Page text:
A borough academy trust blew almost £1,900 on alcohol and £450 on a trustee Christmas dinner, a government investigation has found.
Leading Learners Multi-Academy Trust, which runs Tyldesley Primary School, has been criticised in a document released this month by the Education and Skills Funding Agency (ESFA) following a probe which discovered multiple financial wrongdoings.
The investigation was launched back in April 2017 after the authority received an anonymous tip-off about “irregular expenditure” and poor financial management.
A review into the trust’s charge card expenditure for 2015/16 and 2016/17 found that £1,888 had been spend on bar drinks and alcohol during this period.
Payments of £164.50 for jewellery (gifts) and £100 on a John Lewis gift card, had also been made.
On top of this, staff paid for three rooms at £277 per night, with “no evidence” to suggest that a cheaper alternative had been considered.
The EFSA investigation also found that £451 had been spent on a payment labelled “trustee Xmas”, which was used for a dinner for trustees and senior management.
A report published by the authority states: “None of the charge card expenditure had any evidence of review, approval or evidence of value for money consideration.
“ESFA review work confirmed the MAT (trust) has no policy on travel and subsistence expenses and had no regular internal checking process of expenses incurred.
“As a result, the expenditure could be deemed contentious as it did not appear to be related to the direct running of the MAT.
The four-school academy trust started as just Tyldesley Primary before taking over another three schools in 2016.
Brian Wilson, chairman of the trust, has said that the financial systems have improved since the review took place two years ago.
“We are pleased that the final report into the financial management of the trust, which was conducted nearly two years ago, has now been made public.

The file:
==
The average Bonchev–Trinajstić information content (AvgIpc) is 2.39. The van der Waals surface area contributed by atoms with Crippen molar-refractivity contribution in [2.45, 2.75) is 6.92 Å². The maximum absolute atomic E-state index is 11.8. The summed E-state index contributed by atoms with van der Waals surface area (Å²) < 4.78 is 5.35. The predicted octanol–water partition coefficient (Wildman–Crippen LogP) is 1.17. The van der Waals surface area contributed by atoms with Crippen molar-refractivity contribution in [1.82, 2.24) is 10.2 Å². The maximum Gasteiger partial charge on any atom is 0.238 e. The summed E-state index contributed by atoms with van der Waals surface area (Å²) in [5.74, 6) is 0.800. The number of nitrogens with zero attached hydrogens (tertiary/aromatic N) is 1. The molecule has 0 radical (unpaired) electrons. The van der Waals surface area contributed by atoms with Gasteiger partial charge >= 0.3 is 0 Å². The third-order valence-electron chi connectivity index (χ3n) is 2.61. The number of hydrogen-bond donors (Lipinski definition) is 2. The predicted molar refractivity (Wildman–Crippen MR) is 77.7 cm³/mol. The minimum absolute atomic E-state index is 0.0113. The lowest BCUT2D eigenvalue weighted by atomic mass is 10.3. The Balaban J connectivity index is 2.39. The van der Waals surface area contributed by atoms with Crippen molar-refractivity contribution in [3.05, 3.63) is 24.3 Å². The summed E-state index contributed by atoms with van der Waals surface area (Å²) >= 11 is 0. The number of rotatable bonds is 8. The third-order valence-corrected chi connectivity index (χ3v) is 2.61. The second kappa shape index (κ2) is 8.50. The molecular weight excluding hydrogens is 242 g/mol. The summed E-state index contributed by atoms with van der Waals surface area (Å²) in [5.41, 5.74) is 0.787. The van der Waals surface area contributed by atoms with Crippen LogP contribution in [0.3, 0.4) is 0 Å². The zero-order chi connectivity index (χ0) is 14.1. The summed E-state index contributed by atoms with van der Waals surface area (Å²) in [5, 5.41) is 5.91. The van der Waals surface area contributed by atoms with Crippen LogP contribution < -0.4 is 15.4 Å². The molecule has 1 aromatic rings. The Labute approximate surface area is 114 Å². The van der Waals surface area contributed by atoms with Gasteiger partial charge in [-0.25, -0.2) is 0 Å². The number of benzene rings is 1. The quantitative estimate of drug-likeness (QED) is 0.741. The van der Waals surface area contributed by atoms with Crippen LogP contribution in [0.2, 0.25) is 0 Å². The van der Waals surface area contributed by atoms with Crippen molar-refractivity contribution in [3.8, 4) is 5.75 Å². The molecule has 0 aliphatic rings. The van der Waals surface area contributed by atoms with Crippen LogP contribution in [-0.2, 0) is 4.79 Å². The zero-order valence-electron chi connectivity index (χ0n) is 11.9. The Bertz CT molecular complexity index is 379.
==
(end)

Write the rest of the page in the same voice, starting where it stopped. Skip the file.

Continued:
“The report rightly recognises that there were issues with our financial management at that time of their review.
“As we have stated before, this is not something that we have ever shied away from.
“When we grew from one to four schools, our financial expertise, systems and processes did not strengthen at the same rate as our education improvement.
“While changes were being made to enhance our financial governance prior to the visit from the ESFA, we have continued to strengthen this area of the trust at pace over the last two years.”
The trust also came under fire for its procurement process, with the investigation finding that contracts worth up to £38,500 for education consultants, had been granted without going through a formal tendering process.
The ESFA found that four out of five consultants did not have a contract for services.
Mr Wilson has stressed that the school has had no problems since the 2017 investigation.
He added: “Our latest audit report for the financial year ending August 2018 found that there were “no significant findings to bring to the attention of Trustees” and that there were “no regularity, propriety and compliance matters that we became aware of during the audit”.